This Dark Age

A manual for life in the modern world.

By Daniel Schwindt

NOTICE:
This Dark Age is now available in paperback on Amazon. The print version is MUCH cleaner than this online version, which is largely unedited and has fallen by the wayside as the project has grown. If you’ve appreciated my writing, please consider leaving a review on the relevant paperback volumes. The print edition also includes new sections (Military History, War Psychology, Dogmatic Theology).

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The example of Dignitatis Humanae

When it comes to such convoluted disputes, it is helpful to isolate a single element in the controversy which epitomizes it; and then, by dissecting this error, we are able to reach an understanding of the nature of the problem in its entirety.

In my experience, the most debated item from the council is its Declaration on religious freedom, Dignitatis Humanae (Latin: “Of the Dignity of the Human Person”). Compared to the controversy it has sparked, it is a remarkably short document, as well as very limited in its scope (which should automatically suggest to us that it ought to be read in a certain way). The source of the contention hinges on whether or not it overturns the previous teachings on religious worship and, in particular, the relationship of the State with the religion. For example, the declaration expressly forbids the State to coerce a citizen into the confession of a particular creed. At the same time it upholds the noble teaching that only the free conscience can make a true profession of faith.[1] Citizens may not be compelled to adopt the faith under any circumstances. At a glance, this appears to be a change in attitude from the position previously held by the Church, which had always insisted on the public profession of Christ’s social kingship—particularly through the voice of Leo XIII.

We will return to the issue of Church and State at the appropriate point in our study, but for now it suffices to quote a section from Dignitatis Humanae which is all too often disregarded, but which points us in the direction of clarity as to the Council’s intent:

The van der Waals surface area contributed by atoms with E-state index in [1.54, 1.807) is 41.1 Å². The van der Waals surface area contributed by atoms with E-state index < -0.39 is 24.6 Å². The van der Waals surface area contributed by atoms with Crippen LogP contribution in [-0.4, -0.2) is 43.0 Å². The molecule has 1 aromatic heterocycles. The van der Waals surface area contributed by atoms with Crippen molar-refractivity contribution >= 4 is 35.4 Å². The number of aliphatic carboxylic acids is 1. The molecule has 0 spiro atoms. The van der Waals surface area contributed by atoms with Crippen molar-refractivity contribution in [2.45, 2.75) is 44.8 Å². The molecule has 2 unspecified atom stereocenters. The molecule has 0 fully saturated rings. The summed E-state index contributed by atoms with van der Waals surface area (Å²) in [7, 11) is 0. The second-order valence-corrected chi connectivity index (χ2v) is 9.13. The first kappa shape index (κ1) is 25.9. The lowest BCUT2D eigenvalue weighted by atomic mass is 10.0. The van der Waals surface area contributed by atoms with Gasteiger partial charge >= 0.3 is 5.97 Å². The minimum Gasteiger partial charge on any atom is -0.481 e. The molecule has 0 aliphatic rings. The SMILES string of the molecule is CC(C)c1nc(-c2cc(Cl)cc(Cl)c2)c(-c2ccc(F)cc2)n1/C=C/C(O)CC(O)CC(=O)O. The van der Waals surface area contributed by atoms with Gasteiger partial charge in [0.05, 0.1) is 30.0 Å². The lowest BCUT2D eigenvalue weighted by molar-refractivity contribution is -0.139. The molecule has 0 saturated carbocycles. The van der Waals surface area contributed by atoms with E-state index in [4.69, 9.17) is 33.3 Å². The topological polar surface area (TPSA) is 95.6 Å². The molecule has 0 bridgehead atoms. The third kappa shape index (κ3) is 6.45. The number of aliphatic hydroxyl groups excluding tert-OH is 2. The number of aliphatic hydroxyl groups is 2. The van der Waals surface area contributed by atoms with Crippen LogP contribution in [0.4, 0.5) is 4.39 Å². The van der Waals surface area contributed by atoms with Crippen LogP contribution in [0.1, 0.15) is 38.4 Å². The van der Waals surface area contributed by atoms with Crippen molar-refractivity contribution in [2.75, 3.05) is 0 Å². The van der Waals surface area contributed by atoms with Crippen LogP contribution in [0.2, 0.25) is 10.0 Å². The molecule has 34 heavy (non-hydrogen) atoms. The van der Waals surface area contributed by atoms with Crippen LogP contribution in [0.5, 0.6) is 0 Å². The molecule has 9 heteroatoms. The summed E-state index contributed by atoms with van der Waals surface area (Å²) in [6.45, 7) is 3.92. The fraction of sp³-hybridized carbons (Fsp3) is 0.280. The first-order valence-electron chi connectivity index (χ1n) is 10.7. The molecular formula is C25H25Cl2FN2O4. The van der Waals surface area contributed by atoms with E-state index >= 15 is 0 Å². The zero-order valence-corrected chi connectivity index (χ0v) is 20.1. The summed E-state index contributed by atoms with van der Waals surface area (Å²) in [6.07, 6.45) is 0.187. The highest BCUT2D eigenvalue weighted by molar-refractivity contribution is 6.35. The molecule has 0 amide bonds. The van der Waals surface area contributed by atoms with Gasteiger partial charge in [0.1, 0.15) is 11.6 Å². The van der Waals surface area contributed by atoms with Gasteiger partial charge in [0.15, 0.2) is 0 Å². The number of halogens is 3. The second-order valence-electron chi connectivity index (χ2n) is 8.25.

“Religious freedom…has to do with immunity from coercion in civil society. Therefore it leaves untouched traditional Catholic doctrine on the moral duty of men and societies toward the true religion and toward the one Church of Christ.”[2]

Now, taking what we already said above regarding the relationship between Church and State, and if we also admit that Dignitatis Humanae does contain statements which would seem to contradict “traditional Catholic doctrine,” we must choose between three possible ways of handling the situation:

  1. We can ignore the quote above, take the apparent departure from tradition as a real departure from tradition, side with tradition, reject the document, the council, and all post-conciliar popes, and thereby separate ourselves from the Church as it exists today. This option corresponds with the so called “sedevacantists.”
  2. We can ignore the quote above, take the apparent departure from tradition as real departure from tradition, side against tradition, thereby separating ourselves from two-thousand years of Church teachings. This is the position of the liberal or “modernist” elements of the Church.
  3. We can take the quote above into full account, giving the Magisterium the benefit of the doubt which it deserves, assuming that it would not so blatantly contradict itself. We can then set ourselves to the task of reconciling the apparent contradiction between Dignitatis Humanae and the traditional understanding on religious liberty, such as the one taught by Leo XIII in Immortale Dei and Libertas. (Both of Leo XIII’s encyclicals, we might add, are cited in Dignitatis Humanae.) For example, we can assume that a State may be forbidden to coerce belief while at one and the same time being obligated to acknowledge Christ as King.

We will adopt the third approach throughout this study. Any other way of going about things would make this project, and any other of its kind, a waste of effort. How exactly this reconciliation of an apparent contradiction must be handled will become clear in what follows.

[1] DH, 2.

[2] DH, 1.

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